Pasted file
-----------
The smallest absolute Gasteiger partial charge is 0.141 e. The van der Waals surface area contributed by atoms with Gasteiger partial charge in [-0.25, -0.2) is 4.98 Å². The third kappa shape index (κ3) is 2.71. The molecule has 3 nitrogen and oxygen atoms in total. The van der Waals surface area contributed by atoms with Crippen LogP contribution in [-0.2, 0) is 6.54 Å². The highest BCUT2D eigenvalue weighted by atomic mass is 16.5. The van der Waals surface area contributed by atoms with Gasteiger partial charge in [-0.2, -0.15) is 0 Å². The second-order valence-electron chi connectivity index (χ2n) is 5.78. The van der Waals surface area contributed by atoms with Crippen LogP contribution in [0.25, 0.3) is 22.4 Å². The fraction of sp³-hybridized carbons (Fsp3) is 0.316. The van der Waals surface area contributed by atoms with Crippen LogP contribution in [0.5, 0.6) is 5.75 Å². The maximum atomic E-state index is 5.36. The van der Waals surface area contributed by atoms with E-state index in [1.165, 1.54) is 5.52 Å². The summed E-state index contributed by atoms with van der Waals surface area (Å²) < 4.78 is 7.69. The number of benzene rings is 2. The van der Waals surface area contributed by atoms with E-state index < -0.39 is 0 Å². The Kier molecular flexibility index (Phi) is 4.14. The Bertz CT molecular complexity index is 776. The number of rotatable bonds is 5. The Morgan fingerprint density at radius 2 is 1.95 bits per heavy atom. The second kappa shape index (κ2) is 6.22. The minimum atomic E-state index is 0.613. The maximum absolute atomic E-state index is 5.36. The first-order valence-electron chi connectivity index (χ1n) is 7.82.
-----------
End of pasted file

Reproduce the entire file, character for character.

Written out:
The smallest absolute Gasteiger partial charge is 0.141 e. The van der Waals surface area contributed by atoms with Gasteiger partial charge in [-0.25, -0.2) is 4.98 Å². The third kappa shape index (κ3) is 2.71. The molecule has 3 nitrogen and oxygen atoms in total. The van der Waals surface area contributed by atoms with Crippen LogP contribution in [-0.2, 0) is 6.54 Å². The highest BCUT2D eigenvalue weighted by atomic mass is 16.5. The van der Waals surface area contributed by atoms with Gasteiger partial charge in [-0.2, -0.15) is 0 Å². The second-order valence-electron chi connectivity index (χ2n) is 5.78. The van der Waals surface area contributed by atoms with Crippen LogP contribution in [0.25, 0.3) is 22.4 Å². The fraction of sp³-hybridized carbons (Fsp3) is 0.316. The van der Waals surface area contributed by atoms with Crippen LogP contribution in [0.5, 0.6) is 5.75 Å². The maximum atomic E-state index is 5.36. The van der Waals surface area contributed by atoms with E-state index in [1.165, 1.54) is 5.52 Å². The summed E-state index contributed by atoms with van der Waals surface area (Å²) < 4.78 is 7.69. The number of benzene rings is 2. The van der Waals surface area contributed by atoms with E-state index < -0.39 is 0 Å². The Kier molecular flexibility index (Phi) is 4.14. The Bertz CT molecular complexity index is 776. The number of rotatable bonds is 5. The Morgan fingerprint density at radius 2 is 1.95 bits per heavy atom. The second kappa shape index (κ2) is 6.22. The minimum atomic E-state index is 0.613. The maximum absolute atomic E-state index is 5.36. The first-order valence-electron chi connectivity index (χ1n) is 7.82.